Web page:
EGU2020-3379, updated on 10 Jan 2024
EGU General Assembly 2020
© Author(s) 2024. This work is distributed under
the Creative Commons Attribution 4.0 License.

Upscaling of geomechanical properties in Discrete Element Method (DEM) models of volcano-tectonics

Claire Harnett1, Eoghan Holohan1, Mark Thomas2, and Martin Schöpfer3
Claire Harnett et al.
  • 1School of Earth Sciences, University College Dublin, Dublin, Ireland
  • 2School of Earth and Environment, University of Leeds, Leeds, UK
  • 3Department for Geodynamics and Sedimentology, University of Vienna, Vienna, Austria

In volcanology, as in other branches of geosciences, uncertainties exist around how well rock properties constrained on the laboratory scale represent those at the field scale. For volcano deformation, scale-related uncertainties are compounded by changes in geomechanical properties as progressive deformation evolves to large strains. Furthermore, such large strain deformation is often localised along large-scale discontinuities. It is therefore difficult to investigate this deformation by using traditional continuum modelling approaches. Here we provide an overview of recent Discrete Element Method (DEM) modelling results as applied to large strain, edifice-scale deformation phenomena, such as lava dome instability and caldera collapse. The DEM is a particle-based numerical modelling approach that enables simulation of strain localisation and highly discontinuous deformation.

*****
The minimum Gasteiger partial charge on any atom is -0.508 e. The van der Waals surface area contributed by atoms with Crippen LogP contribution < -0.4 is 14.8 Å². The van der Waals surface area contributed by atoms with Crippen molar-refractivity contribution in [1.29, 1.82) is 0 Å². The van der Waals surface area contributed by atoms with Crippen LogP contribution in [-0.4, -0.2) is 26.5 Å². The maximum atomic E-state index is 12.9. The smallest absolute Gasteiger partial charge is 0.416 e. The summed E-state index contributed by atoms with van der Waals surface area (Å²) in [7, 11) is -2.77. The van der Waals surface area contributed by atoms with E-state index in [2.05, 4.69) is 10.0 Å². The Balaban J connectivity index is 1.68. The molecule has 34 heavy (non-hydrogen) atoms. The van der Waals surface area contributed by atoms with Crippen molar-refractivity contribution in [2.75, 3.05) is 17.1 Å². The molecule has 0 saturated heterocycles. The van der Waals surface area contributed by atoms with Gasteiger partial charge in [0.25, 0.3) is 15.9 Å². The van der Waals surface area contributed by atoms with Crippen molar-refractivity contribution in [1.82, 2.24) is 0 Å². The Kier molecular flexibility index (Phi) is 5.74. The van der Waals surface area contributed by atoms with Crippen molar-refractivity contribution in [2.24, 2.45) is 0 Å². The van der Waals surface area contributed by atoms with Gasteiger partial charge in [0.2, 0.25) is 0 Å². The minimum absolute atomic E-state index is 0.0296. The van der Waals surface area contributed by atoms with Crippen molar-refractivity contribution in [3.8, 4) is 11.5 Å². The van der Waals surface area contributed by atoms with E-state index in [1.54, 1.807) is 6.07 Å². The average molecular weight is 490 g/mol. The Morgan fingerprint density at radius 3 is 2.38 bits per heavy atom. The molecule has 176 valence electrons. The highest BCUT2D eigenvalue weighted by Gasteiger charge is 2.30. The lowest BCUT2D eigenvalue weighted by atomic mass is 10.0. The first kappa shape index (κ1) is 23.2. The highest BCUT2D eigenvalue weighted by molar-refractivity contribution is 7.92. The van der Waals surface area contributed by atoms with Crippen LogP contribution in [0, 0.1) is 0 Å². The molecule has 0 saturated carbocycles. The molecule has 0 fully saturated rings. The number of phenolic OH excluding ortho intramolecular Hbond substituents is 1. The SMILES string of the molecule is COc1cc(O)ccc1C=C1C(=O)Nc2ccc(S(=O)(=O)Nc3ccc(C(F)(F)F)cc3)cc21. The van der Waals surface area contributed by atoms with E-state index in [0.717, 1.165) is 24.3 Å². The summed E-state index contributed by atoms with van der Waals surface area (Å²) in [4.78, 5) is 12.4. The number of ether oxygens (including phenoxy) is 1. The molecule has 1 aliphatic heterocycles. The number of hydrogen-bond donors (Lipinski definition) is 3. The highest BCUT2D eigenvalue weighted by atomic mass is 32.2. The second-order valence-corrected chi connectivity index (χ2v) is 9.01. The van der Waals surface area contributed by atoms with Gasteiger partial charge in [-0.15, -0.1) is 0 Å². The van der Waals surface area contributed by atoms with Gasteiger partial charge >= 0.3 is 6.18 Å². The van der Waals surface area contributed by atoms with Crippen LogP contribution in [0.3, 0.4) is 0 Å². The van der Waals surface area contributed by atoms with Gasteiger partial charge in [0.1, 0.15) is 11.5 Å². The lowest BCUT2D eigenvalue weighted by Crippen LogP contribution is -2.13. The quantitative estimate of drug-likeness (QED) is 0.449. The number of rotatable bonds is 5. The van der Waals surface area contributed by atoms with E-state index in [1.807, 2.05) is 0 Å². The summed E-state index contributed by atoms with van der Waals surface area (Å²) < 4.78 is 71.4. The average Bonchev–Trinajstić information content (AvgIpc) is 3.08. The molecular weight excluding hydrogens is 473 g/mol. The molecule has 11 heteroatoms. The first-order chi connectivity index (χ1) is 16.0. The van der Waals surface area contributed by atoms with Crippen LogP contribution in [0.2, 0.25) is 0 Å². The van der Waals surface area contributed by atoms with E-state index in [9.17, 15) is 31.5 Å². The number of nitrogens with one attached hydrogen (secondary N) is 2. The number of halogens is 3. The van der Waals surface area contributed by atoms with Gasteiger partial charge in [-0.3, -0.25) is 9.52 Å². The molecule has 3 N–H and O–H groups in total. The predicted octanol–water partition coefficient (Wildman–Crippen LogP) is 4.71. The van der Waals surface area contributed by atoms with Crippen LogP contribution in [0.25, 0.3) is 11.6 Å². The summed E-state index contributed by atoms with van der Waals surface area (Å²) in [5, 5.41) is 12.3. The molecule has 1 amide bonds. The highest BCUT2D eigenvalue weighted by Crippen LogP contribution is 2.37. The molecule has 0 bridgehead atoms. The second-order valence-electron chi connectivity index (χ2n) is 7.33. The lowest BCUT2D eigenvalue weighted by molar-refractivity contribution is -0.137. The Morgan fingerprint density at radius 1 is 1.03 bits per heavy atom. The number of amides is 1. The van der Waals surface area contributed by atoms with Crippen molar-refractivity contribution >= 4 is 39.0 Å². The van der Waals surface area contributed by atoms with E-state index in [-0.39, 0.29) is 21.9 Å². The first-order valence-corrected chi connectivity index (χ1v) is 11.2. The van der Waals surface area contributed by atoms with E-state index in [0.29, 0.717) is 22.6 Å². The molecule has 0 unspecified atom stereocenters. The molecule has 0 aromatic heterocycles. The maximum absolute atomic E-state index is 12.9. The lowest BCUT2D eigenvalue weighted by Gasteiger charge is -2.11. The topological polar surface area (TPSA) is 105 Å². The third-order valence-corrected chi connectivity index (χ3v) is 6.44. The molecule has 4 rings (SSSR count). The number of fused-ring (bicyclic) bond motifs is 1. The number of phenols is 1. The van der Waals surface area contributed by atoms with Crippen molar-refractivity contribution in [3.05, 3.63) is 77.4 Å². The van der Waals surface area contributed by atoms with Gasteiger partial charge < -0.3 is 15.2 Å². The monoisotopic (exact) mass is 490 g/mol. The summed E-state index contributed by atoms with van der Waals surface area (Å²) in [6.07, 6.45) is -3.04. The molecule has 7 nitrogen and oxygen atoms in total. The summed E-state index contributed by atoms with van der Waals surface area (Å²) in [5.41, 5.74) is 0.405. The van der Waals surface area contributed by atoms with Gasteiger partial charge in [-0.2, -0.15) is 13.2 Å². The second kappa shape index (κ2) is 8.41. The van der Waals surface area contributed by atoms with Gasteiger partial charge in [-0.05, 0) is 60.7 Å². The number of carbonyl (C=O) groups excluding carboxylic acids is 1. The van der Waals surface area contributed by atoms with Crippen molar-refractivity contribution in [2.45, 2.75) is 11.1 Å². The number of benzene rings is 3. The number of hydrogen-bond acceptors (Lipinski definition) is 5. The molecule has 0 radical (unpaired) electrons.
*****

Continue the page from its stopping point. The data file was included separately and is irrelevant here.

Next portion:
Upscaling the geomechanical properties of volcanic rocks from the laboratory to the field can be achieved in DEM models through a calibration process that simulates both the laboratory rock testing and field-scale examples. For lava dome collapse, through comparison of observed and modelled attributes (e.g., displacement, dome growth), we infer that field-scale bulk rock properties (i.e., strength, elastic moduli) are approximately 30% of typical laboratory-scale properties. For caldera collapse, varying the same geomechanical properties produces a range of observed styles of caldera collapse, but the properties required at the edifice scale are approximately a factor of 10 lower than typical laboratory-scale properties. Both the calibration of geomechanical properties and the structural outcomes of DEM simulations, and hence the accuracy of upscaling, are fundamentally dependent on the model resolution, which is a function of both the particle size and distribution. The chosen resolution particularly affects rock strength, fracture toughness, and crack development and propagation. Nonetheless, previously reported discrepancies between seismic and geodetic moments for certain volcano-tectonic events are consistent with the upscaled geomechanical properties in edifice-scale DEM simulations, in that such discrepancies can be explained by a similar-sized reduction in the properties derived from laboratory-scale rock tests.  

How to cite: Harnett, C., Holohan, E., Thomas, M., and Schöpfer, M.: Upscaling of geomechanical properties in Discrete Element Method (DEM) models of volcano-tectonics, EGU General Assembly 2020, Online, 4–8 May 2020, EGU2020-3379,, 2020.


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